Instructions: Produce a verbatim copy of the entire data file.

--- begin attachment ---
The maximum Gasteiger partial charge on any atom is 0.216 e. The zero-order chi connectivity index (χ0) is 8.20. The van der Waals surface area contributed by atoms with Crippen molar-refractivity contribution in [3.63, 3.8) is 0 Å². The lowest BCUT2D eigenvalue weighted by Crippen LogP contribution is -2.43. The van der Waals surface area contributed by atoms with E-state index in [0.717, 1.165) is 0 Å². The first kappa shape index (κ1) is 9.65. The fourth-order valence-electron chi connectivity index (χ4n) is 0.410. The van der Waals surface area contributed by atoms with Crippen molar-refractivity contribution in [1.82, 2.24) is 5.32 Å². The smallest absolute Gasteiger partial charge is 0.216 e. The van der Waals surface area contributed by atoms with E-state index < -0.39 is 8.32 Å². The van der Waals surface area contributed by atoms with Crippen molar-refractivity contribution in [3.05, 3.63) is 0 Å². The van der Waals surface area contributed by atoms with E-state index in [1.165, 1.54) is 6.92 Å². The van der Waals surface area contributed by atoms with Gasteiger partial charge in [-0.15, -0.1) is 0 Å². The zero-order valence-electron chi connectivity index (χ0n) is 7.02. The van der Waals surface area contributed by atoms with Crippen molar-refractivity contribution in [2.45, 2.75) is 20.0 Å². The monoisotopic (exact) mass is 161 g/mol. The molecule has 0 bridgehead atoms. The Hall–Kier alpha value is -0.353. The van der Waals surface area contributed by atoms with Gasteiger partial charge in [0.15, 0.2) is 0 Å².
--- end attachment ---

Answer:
The maximum Gasteiger partial charge on any atom is 0.216 e. The zero-order chi connectivity index (χ0) is 8.20. The van der Waals surface area contributed by atoms with Crippen molar-refractivity contribution in [3.63, 3.8) is 0 Å². The lowest BCUT2D eigenvalue weighted by Crippen LogP contribution is -2.43. The van der Waals surface area contributed by atoms with E-state index in [0.717, 1.165) is 0 Å². The first kappa shape index (κ1) is 9.65. The fourth-order valence-electron chi connectivity index (χ4n) is 0.410. The van der Waals surface area contributed by atoms with Crippen molar-refractivity contribution in [1.82, 2.24) is 5.32 Å². The smallest absolute Gasteiger partial charge is 0.216 e. The van der Waals surface area contributed by atoms with E-state index < -0.39 is 8.32 Å². The van der Waals surface area contributed by atoms with Crippen molar-refractivity contribution in [3.05, 3.63) is 0 Å². The van der Waals surface area contributed by atoms with E-state index in [1.165, 1.54) is 6.92 Å². The van der Waals surface area contributed by atoms with Gasteiger partial charge in [-0.15, -0.1) is 0 Å². The zero-order valence-electron chi connectivity index (χ0n) is 7.02. The van der Waals surface area contributed by atoms with Crippen molar-refractivity contribution in [2.45, 2.75) is 20.0 Å². The monoisotopic (exact) mass is 161 g/mol. The molecule has 0 bridgehead atoms. The Hall–Kier alpha value is -0.353. The van der Waals surface area contributed by atoms with Gasteiger partial charge in [0.15, 0.2) is 0 Å².